In a report to Congress issued Monday, the Medicare Payment Advisory Commission recommended a 2.5% increase in Medicare physician fees and cuts in Medicare payments to ambulatory surgery centers.
The report, coupled with testimony to Congress scheduled for Thursday, starts a congressional review process that could lead to new legislation, according to MedPAC spokesman Kevin Hayes.
MedPAC's recommended 2004 increase for physicians comes even as CMS, within the next few weeks, is expected to predict that physicians fees will be cut next year.
Hayes says that's because CMS must use a rate-calculating formula that MedPAC has abandoned. The commission last year recommended to Congress that the formula should be abolished because it is unfair and unpredictable, but Congress did not make that change last year, he says.
Hayes says the formula is flawed because "it's really hard to get everything into this formula," such as whether patients have adequate access to care. And because some economic indicators are included in the formula, "the numbers move around a lot in very unpredictable ways," he adds.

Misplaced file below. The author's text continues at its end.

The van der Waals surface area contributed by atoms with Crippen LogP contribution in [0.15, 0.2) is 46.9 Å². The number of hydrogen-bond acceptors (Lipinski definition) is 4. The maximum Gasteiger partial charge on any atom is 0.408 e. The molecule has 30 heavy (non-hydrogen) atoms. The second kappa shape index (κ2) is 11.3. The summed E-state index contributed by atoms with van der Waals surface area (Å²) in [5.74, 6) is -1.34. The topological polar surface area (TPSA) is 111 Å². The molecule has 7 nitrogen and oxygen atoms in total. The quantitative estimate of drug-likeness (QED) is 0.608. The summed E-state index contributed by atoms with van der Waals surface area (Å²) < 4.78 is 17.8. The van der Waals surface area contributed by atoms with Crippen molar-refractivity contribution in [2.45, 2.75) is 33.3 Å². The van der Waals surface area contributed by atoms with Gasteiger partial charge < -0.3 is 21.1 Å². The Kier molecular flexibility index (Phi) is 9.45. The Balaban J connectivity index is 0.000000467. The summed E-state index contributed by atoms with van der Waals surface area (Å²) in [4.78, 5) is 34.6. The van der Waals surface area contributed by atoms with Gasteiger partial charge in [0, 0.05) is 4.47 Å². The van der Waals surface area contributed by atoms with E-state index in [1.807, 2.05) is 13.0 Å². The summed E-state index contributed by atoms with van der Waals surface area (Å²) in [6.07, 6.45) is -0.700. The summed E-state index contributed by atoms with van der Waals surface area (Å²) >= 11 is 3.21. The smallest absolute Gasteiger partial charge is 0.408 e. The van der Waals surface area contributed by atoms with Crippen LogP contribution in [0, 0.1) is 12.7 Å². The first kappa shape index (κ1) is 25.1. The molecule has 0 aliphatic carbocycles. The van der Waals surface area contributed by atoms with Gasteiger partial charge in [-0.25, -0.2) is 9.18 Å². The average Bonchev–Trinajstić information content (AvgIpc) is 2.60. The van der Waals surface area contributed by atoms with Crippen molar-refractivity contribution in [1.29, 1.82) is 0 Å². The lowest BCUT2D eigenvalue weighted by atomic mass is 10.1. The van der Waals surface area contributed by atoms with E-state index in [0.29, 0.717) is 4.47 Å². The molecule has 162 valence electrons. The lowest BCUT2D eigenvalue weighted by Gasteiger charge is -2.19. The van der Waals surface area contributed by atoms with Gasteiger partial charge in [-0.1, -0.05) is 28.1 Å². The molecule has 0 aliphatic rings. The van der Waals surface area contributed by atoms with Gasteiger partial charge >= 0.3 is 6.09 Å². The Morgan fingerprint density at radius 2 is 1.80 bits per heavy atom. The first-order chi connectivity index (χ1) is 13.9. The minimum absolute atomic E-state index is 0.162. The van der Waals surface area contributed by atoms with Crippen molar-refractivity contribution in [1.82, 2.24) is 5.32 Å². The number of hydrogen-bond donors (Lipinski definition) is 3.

Hayes says MedPAC's 2004 recommendation assumes a "modest" increase in fees this year, similar to the 1.6% rise that was enacted after the report was drafted and went into effect Saturday.
MedPAC also assumes the current rate is adequate, but changes in inflation and productivity will require the 2.5% rise next year, he says. Specifically, the 2004 rate assumes 3.4% inflation, then subtracts 0.9% for estimated productivity growth, he says.
Meanwhile, the MedPAC report includes two proposed Medicare cuts for ASCs that the panel approved on Jan. 16. One is the elimination of a scheduled payment update for ASCs in fiscal year 2004. The other is cutting payments to ASCs by an average of 7% and as much as 50% in certain procedures, so that these payments would not exceed payments to hospital outpatient facilities for the same services.